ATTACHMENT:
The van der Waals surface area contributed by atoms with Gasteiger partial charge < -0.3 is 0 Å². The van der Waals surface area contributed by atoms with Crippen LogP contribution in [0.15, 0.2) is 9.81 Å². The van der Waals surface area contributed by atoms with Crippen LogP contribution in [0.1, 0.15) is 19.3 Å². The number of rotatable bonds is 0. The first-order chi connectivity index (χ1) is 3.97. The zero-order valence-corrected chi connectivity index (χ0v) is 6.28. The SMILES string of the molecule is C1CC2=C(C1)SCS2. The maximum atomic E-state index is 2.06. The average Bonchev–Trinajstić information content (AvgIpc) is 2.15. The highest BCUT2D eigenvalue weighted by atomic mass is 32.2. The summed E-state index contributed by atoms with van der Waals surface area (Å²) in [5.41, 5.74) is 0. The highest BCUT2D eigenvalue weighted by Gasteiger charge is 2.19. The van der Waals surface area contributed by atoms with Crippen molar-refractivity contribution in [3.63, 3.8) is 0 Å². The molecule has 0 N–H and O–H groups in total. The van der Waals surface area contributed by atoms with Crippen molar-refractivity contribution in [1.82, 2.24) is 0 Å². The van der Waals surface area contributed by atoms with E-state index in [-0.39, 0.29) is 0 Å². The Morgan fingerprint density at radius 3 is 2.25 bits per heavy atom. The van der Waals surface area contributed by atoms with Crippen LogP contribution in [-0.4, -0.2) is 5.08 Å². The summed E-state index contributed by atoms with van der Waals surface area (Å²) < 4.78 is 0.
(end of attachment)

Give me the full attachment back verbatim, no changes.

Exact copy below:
The van der Waals surface area contributed by atoms with Gasteiger partial charge < -0.3 is 0 Å². The van der Waals surface area contributed by atoms with Crippen LogP contribution in [0.15, 0.2) is 9.81 Å². The van der Waals surface area contributed by atoms with Crippen LogP contribution in [0.1, 0.15) is 19.3 Å². The number of rotatable bonds is 0. The first-order chi connectivity index (χ1) is 3.97. The zero-order valence-corrected chi connectivity index (χ0v) is 6.28. The SMILES string of the molecule is C1CC2=C(C1)SCS2. The maximum atomic E-state index is 2.06. The average Bonchev–Trinajstić information content (AvgIpc) is 2.15. The highest BCUT2D eigenvalue weighted by atomic mass is 32.2. The summed E-state index contributed by atoms with van der Waals surface area (Å²) in [5.41, 5.74) is 0. The highest BCUT2D eigenvalue weighted by Gasteiger charge is 2.19. The van der Waals surface area contributed by atoms with Crippen molar-refractivity contribution in [3.63, 3.8) is 0 Å². The molecule has 0 N–H and O–H groups in total. The van der Waals surface area contributed by atoms with Crippen molar-refractivity contribution in [1.82, 2.24) is 0 Å². The van der Waals surface area contributed by atoms with E-state index in [-0.39, 0.29) is 0 Å². The Morgan fingerprint density at radius 3 is 2.25 bits per heavy atom. The van der Waals surface area contributed by atoms with Crippen LogP contribution in [-0.4, -0.2) is 5.08 Å². The summed E-state index contributed by atoms with van der Waals surface area (Å²) < 4.78 is 0.